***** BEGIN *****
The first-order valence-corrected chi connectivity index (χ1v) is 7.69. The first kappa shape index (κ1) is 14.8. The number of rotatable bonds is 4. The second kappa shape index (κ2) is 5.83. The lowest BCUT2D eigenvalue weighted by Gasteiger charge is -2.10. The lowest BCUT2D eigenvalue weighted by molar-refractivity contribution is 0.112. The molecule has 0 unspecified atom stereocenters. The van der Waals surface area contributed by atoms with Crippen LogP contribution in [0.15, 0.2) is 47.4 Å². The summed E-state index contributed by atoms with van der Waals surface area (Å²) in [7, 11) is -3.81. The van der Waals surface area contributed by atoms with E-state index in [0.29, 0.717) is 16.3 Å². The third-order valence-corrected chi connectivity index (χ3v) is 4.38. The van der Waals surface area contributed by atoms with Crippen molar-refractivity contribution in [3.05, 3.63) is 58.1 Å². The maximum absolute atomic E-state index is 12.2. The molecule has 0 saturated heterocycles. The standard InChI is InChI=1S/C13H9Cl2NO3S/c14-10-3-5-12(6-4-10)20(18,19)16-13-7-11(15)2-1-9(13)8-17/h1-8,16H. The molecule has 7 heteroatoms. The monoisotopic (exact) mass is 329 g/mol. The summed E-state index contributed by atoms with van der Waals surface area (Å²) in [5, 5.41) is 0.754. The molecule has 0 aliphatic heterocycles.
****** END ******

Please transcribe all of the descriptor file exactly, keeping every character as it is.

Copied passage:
The first-order valence-corrected chi connectivity index (χ1v) is 7.69. The first kappa shape index (κ1) is 14.8. The number of rotatable bonds is 4. The second kappa shape index (κ2) is 5.83. The lowest BCUT2D eigenvalue weighted by Gasteiger charge is -2.10. The lowest BCUT2D eigenvalue weighted by molar-refractivity contribution is 0.112. The molecule has 0 unspecified atom stereocenters. The van der Waals surface area contributed by atoms with Crippen LogP contribution in [0.15, 0.2) is 47.4 Å². The summed E-state index contributed by atoms with van der Waals surface area (Å²) in [7, 11) is -3.81. The van der Waals surface area contributed by atoms with E-state index in [0.29, 0.717) is 16.3 Å². The third-order valence-corrected chi connectivity index (χ3v) is 4.38. The van der Waals surface area contributed by atoms with Crippen molar-refractivity contribution in [3.05, 3.63) is 58.1 Å². The maximum absolute atomic E-state index is 12.2. The molecule has 0 saturated heterocycles. The standard InChI is InChI=1S/C13H9Cl2NO3S/c14-10-3-5-12(6-4-10)20(18,19)16-13-7-11(15)2-1-9(13)8-17/h1-8,16H. The molecule has 7 heteroatoms. The monoisotopic (exact) mass is 329 g/mol. The summed E-state index contributed by atoms with van der Waals surface area (Å²) in [5, 5.41) is 0.754. The molecule has 0 aliphatic heterocycles.